Etymology
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veto (n.)
1620s, from Latin veto, literally "I forbid," first person singular present indicative of vetare "forbid, prohibit, oppose, hinder," of unknown origin. In ancient Rome, the "technical term for protest interposed by a tribune of the people against any measure of the Senate or of the magistrates" [Lewis].
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outcry (n.)

mid-14c., "act of crying aloud, a loud or vehement clamor," especially of indignation or distress, from out (adv.) + cry (v.). In metaphoric sense of "public protest," it is attested by 1911 in George Bernard Shaw.

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really (adv.)

c. 1400, "actually, in fact, in a real manner," originally in reference to the presence of Christ in the Eucharist, "substantially," from real (adj.) + -ly (2). The general sense is from early 15c. Purely emphatic use dates from c. 1600, "indeed," sometimes as a corroboration, sometimes as an expression of surprise or a term of protest; interrogative use (as in oh, really?) is recorded from 1815.

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challenge (v.)
Origin and meaning of challenge

c. 1200, "to rebuke," from Old French chalongier "complain, protest; haggle, quibble," from Vulgar Latin *calumniare "to accuse falsely," from Latin calumniari "to accuse falsely, misrepresent, slander," from calumnia "trickery" (see calumny).

From late 13c. as "to object to, take exception to;" c. 1300 as "to accuse," especially "to accuse falsely," also "to call to account;" late 14c. as "to call to fight." Also used in Middle English with sense "claim, take to oneself." Related: Challenged; challenging.

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lockout (n.)
also lock-out, "act of excluding from a place by locking it up," especially of management locking out workers in labor disputes (1854) but also in 19c. the exclusion of a teacher from the schoolhouse by his pupils as an act of protest. From the verbal phrase lock (someone) out, which is attested from mid-14c. in the sense "turn or keep out (of a place), bar the doors against" (see lock (v.) + out (adv.)).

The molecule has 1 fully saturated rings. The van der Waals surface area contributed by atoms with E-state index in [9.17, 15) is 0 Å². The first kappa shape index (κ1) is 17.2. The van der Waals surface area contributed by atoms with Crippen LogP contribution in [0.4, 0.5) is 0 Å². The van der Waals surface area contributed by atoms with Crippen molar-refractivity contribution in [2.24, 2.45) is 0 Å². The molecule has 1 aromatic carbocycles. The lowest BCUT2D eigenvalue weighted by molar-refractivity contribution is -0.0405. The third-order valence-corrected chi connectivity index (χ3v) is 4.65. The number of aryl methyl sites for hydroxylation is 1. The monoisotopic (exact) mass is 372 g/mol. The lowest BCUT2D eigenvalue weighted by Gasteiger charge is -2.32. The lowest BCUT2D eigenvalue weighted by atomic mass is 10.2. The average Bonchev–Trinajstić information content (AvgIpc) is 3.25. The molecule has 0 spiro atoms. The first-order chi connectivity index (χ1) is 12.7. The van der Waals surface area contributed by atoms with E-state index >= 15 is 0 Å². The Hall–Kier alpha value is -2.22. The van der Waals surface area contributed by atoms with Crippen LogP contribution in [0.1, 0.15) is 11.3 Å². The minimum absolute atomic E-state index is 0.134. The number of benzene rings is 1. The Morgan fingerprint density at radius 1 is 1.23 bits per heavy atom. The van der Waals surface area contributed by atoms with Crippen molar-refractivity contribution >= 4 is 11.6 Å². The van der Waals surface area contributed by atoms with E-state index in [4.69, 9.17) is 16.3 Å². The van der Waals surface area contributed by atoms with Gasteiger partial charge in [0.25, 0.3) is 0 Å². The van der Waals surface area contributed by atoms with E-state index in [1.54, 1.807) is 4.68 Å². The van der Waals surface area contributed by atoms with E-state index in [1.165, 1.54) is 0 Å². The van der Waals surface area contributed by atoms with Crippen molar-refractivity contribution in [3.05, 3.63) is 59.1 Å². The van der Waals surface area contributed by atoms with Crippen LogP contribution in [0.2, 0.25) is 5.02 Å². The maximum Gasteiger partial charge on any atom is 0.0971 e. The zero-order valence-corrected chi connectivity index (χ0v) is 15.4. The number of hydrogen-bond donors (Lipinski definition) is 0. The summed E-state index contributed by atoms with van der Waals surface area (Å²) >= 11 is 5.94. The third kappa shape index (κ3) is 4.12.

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reclamation (n.)

late 15c., reclamacion, "a revoking" (of a grant, etc.), from Old French réclamacion and directly from Latin reclamationem (nominative reclamatio) "a cry of 'no,' a shout of disapproval," noun of action from past participle stem of reclamare "cry out against, protest" (see reclaim). From 1630s as "action of calling (someone) back" (from iniquity, etc.); meaning "action of claiming as a possession something taken away" is from 1787. Of waste land from 1848; the notion is "action of subduing to fitness or use;" of used or waste material or objects, by 1937.

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telegram (n.)

"telegraphic dispatch," according to Bartlett's 1859 edition a coinage of E. Peshine Smith of Rochester, N.Y., from tele-, as in telegraph + -gram, and introduced in the Albany "Evening Journal" of April 6, 1852. Damned in the cradle by purists who pointed out that the correct formation would be telegrapheme (which is close to the Modern Greek word).

May I suggest to such as are not contented with 'Telegraphic Dispatch' the rightly constructed word 'telegrapheme'? I do not want it, but ... I protest against such a barbarism as 'telegram.' [Richard Shilleto, Cambridge Greek scholar, in the London Times, Oct. 15, 1857]

Related: Telegrammic.

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rumor (n.)

"unsubstantiated report, gossip, hearsay;" also "tidings, news, a current report with or without foundation," late 14c., from Old French rumor "commotion, widespread noise or report" (Modern French rumeur), from Latin rumorem (nominative rumor) "noise, clamor; common talk, hearsay, popular opinion," which is related to ravus "hoarse" (from PIE *reu- "to bellow").

Dutch rumoer, German Rumor are from French. The sense of "loud protest, clamor, outcry" also was borrowed in Middle English but is now archaic or poetic. Also compare rumorous "making a loud, confused sound" (1540s). Rumor-monger is by 1884 (earlier in that sense was rumorer, c. 1600). The figurative rumor mill is by 1887.

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Protestantism (n.)

"state of being a Protestant; religious principles of Protestants," 1640s, from French protestantisme or else formed from Protestant + -ism. Meaning "Protestant Christians or churches" is from 1660s.

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exception (n.)

late 14c., excepcioun, "act or fact of leaving out or the excluding of" from the scope of some rule or condition, from Anglo-French excepcioun (late 13c. in a legal sense, "formal objection or protest entered by a defendant"), Old French excepcion, from Latin exceptionem (nominative exceptio) "an exception, restriction, limitation; an objection," noun of action from past-participle stem of excipere "to take out" (see except).

From c. 1400 as "a reservation or exemption;" from late 15c. as "something that is excepted."  The exception that proves the rule is from law: exceptio probat regulam in casibus non exceptis, "the exception proves the rule in cases not excepted;" exception here being "action of excepting" someone or something from the rule in question, not the person or thing that is excepted. The figure of speech in to take exception "find fault with, disapprove" is from excipere being used in Roman law as a modern attorney would say objection.

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